Because I write about happiness, people sometimes say to me, “Give me the short answer. What’s the best, the most scientifically proven way to become happier?”

And I explain, “There’s no one right way. We each have to figure it out for ourselves.”

They say, “Sure, sure. Just give me the best way.”

For a long time, this question stumped me, but now when they ask, “What’s the best way to create a happy life?” I respond, “What’s the best way to cook an egg?” They say, “Well, it depends on how you like your eggs.” I answer, “Right! We each have the answer that’s right for us.”

There can’t be a one-size-fits-all answer to tell you how to achieve your aims. Other people can suggest possibilities, but they can’t figure it out for you—and you can’t figure it out for them.

You’re unique, exactly like everyone else.

Paradox #3: Not choosing is a choice.

During times of change, such as the one you graduates are entering, we need to figure what we want—and that’s daunting. Because that question is so hard, when we’re faced with choices, it’s easy to drift.

 “Drift” is the decision we make by not deciding.

We drift when we feel like other people or processes are moving events forward, and we’re just being carried along. We drift when we find ourselves doing or getting something because the people around us are doing it or want it. You go to medical school because both your parents are doctors. You take a job because someone offers you that job.

We drift because we want the respect of the people around us, or we want to avoid a fight or a bout of insecurity, or we want to end uncertainty, so we take the path of least resistance.

I drifted into law school. I didn’t know what else to do, and I told myself, “This will keep my options open,” “I can always change my mind later,” and “I can’t turn down this terrific opportunity.”

The word “drift” has overtones of laziness or ease. Not true! Drift is often disguised by a huge amount of effort. For me, law school was drift, and it was hard every step of the way, from studying for the LSAT to clerking for the Supreme Court.

Looking back, I’m glad I went to law school—and that’s another confusing thing about drift! Sometimes drift does make you happy; bad decision-making can lead to good outcome. But don’t count on it.

Drift is dangerous, because when we drift, we’re not mindfully choosing. As writer James Baldwin noted: “If you don’t live the only life you have, you won’t live some other life, you won’t live any life at all.”

In the end, we must choose. Because not choosing is a choice.   

Paradox #4: Accept yourself, and also expect more from yourself.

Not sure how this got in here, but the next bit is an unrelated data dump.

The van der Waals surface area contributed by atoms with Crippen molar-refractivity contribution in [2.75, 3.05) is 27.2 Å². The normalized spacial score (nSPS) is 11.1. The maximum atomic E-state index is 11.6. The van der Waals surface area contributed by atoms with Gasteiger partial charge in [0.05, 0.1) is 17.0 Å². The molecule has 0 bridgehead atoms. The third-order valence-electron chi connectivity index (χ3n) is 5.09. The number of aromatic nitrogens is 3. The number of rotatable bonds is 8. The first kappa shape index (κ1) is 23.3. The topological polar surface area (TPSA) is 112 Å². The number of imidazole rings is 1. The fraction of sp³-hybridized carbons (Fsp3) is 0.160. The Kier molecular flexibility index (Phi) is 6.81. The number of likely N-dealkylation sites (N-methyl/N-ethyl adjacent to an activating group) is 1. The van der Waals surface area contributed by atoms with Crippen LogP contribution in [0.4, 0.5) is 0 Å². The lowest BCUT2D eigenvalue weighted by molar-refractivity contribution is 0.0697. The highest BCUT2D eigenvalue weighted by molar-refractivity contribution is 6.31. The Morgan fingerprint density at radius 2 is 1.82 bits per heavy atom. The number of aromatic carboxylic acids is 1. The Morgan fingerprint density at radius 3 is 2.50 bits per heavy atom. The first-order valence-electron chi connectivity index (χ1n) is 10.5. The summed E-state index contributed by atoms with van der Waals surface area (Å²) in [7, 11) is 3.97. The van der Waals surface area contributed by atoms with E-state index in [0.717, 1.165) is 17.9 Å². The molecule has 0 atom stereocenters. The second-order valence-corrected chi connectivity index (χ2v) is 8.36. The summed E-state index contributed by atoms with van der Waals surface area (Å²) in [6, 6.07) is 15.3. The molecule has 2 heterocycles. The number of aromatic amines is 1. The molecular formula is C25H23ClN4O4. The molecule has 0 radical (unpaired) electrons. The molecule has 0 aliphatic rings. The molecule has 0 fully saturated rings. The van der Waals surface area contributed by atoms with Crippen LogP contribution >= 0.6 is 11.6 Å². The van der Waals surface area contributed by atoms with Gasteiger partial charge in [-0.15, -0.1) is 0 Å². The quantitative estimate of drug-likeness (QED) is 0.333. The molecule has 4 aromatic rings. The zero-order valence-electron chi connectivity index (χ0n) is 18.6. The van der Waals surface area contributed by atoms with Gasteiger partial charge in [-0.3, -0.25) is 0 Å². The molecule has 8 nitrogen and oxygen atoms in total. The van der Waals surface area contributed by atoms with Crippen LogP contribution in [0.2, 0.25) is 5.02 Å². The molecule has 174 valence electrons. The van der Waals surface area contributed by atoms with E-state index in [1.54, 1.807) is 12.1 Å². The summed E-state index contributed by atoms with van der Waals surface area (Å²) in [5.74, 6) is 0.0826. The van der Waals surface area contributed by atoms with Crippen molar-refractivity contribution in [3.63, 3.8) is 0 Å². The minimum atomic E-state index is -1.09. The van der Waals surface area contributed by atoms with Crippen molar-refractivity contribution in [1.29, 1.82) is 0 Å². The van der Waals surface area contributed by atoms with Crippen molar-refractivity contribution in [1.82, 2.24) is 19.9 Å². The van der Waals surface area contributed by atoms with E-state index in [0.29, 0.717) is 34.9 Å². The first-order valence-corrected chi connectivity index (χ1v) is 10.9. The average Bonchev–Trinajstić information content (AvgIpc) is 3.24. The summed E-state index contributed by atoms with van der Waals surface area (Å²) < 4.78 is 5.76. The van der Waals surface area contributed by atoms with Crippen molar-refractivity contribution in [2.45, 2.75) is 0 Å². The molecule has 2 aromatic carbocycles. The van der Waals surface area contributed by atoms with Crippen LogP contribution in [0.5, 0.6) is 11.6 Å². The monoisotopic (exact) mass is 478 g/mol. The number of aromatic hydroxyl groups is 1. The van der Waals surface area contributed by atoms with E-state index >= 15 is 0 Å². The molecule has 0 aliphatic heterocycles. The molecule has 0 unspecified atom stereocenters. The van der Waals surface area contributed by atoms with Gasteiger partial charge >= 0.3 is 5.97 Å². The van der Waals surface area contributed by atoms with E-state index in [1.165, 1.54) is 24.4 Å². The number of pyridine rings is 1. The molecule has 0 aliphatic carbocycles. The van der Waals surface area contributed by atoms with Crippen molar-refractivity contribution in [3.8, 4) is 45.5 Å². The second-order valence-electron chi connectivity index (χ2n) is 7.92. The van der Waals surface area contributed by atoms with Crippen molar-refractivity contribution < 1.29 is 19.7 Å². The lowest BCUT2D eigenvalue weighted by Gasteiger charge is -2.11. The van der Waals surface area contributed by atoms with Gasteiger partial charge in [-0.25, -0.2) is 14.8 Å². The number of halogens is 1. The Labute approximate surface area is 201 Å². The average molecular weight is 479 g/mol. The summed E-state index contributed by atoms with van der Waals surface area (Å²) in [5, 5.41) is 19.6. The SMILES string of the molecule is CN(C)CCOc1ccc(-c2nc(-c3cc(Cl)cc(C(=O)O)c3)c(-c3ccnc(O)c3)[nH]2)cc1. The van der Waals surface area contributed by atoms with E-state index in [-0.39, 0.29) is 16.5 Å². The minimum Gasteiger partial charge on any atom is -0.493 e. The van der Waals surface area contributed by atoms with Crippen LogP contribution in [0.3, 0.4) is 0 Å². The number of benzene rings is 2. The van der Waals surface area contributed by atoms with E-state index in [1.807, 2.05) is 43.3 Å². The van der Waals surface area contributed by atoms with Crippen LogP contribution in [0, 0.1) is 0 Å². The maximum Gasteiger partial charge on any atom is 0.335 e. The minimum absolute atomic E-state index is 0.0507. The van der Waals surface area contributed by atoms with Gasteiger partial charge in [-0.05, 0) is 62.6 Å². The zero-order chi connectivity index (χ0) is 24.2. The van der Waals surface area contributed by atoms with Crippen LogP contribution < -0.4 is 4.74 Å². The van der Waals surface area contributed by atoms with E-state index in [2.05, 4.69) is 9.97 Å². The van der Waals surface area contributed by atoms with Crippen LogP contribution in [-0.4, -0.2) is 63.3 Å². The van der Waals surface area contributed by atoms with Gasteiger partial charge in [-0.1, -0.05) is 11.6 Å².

One great challenge is to be true to ourselves, yet also push ourselves. This is a very tricky paradox. And you, at the end of your high-school years, are probably very familiar with it.

Sometimes it can be hard to know when to accept, “Hey, that’s not me, that’s not my thing,” or when to push ourselves toward a goal that’s uncomfortable.

In one of my first jobs, a work friend told me that he’d gotten a great promotion, but as part of it, he had to give weekly presentations to a large group—and he hated public speaking. When he told his boss, his boss said, “It’s okay, if you don’t want to do it, I’ll assign that role to someone else.”

So my friend had to decide: Accept himself, or expect more from himself? He pushed himself to give the presentations.

As you consider a difficult aim, only you can decide whether it’s the right aim for you. Should you take Statistics, join the intramural basketball team, audition for the improv group, launch a start-up, run for office?

Accept yourself, and also expect more from yourself.

Just as we can use Paradox #4 to help us understand how we can consider ourselves, we can use Paradox #5 to help us understand how others consider us. 

Paradox #5: Love is unconditional, and love is demanding.

Graduates, I’m sure you’ve felt the weight of this paradox—probably, quite recently! Love accepts you just as you are, and love expects the best from you.

I heard a great example of this paradox from musician Rosanne Cash, about a conversation she had with her husband and musical collaborator, John Leventhal. 

The two were in Nashville, where Rosanne did a guest session on another band’s album; John came along to hang out during the recording. After the session, he didn’t say anything, so Rosanne asked, “How did you like it?” He answered, “I would have pushed you harder.”

Love says, “You’re the best,” and love says, “You can do better.”

Graduates, sometimes, the people around you—parents, teachers, bosses, coaches, friends—may get this wrong; because we see so much good, we don’t realize when we’re pushing too hard. But when you think about all the reminders, to-do lists, and lectures you’ve received, remember, our insistence that you live up to your potential is an expression of our boundless love.

Love is unconditional, and love is demanding.

So those are five paradoxes for this day, which celebrates both an ending and a commencing.

And here’s a bonus paradox: I’m sad to see the years at Dalton come to an end, and I’m happy, too. I’m sad to say farewell to an institution that my family loves, and happy to see all you graduates, ready to go out into the world, strong with love and strong with learning. Now it’s time to go forth unafraid.  

Thank you.